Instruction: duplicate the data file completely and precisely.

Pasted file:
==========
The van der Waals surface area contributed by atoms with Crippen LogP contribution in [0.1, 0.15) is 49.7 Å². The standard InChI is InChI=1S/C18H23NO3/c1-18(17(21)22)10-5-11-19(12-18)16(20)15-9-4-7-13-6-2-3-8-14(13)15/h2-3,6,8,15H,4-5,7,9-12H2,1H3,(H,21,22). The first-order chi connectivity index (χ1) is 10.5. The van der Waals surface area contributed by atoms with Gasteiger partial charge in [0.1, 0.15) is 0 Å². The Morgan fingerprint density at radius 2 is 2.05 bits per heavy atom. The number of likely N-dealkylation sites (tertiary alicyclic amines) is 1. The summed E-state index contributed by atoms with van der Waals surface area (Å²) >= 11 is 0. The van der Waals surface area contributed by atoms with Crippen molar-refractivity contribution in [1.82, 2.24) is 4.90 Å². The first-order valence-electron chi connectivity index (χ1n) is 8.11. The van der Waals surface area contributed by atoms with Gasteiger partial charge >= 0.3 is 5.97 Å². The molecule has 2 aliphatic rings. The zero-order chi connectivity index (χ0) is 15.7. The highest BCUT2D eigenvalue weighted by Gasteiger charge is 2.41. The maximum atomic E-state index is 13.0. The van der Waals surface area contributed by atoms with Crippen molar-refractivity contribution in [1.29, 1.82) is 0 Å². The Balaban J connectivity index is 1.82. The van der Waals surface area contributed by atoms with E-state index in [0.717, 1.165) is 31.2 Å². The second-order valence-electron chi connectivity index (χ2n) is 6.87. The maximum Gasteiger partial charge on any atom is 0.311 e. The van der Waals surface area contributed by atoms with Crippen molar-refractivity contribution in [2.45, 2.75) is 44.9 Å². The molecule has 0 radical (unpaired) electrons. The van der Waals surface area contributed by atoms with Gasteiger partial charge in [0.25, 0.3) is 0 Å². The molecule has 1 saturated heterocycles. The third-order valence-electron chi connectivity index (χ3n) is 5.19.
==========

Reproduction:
The van der Waals surface area contributed by atoms with Crippen LogP contribution in [0.1, 0.15) is 49.7 Å². The standard InChI is InChI=1S/C18H23NO3/c1-18(17(21)22)10-5-11-19(12-18)16(20)15-9-4-7-13-6-2-3-8-14(13)15/h2-3,6,8,15H,4-5,7,9-12H2,1H3,(H,21,22). The first-order chi connectivity index (χ1) is 10.5. The van der Waals surface area contributed by atoms with Gasteiger partial charge in [0.1, 0.15) is 0 Å². The Morgan fingerprint density at radius 2 is 2.05 bits per heavy atom. The number of likely N-dealkylation sites (tertiary alicyclic amines) is 1. The summed E-state index contributed by atoms with van der Waals surface area (Å²) >= 11 is 0. The van der Waals surface area contributed by atoms with Crippen molar-refractivity contribution in [1.82, 2.24) is 4.90 Å². The first-order valence-electron chi connectivity index (χ1n) is 8.11. The van der Waals surface area contributed by atoms with Gasteiger partial charge >= 0.3 is 5.97 Å². The molecule has 2 aliphatic rings. The zero-order chi connectivity index (χ0) is 15.7. The highest BCUT2D eigenvalue weighted by Gasteiger charge is 2.41. The maximum atomic E-state index is 13.0. The van der Waals surface area contributed by atoms with Crippen molar-refractivity contribution in [1.29, 1.82) is 0 Å². The Balaban J connectivity index is 1.82. The van der Waals surface area contributed by atoms with E-state index in [0.717, 1.165) is 31.2 Å². The second-order valence-electron chi connectivity index (χ2n) is 6.87. The maximum Gasteiger partial charge on any atom is 0.311 e. The van der Waals surface area contributed by atoms with Crippen molar-refractivity contribution in [2.45, 2.75) is 44.9 Å². The molecule has 0 radical (unpaired) electrons. The van der Waals surface area contributed by atoms with Gasteiger partial charge in [0.25, 0.3) is 0 Å². The molecule has 1 saturated heterocycles. The third-order valence-electron chi connectivity index (χ3n) is 5.19.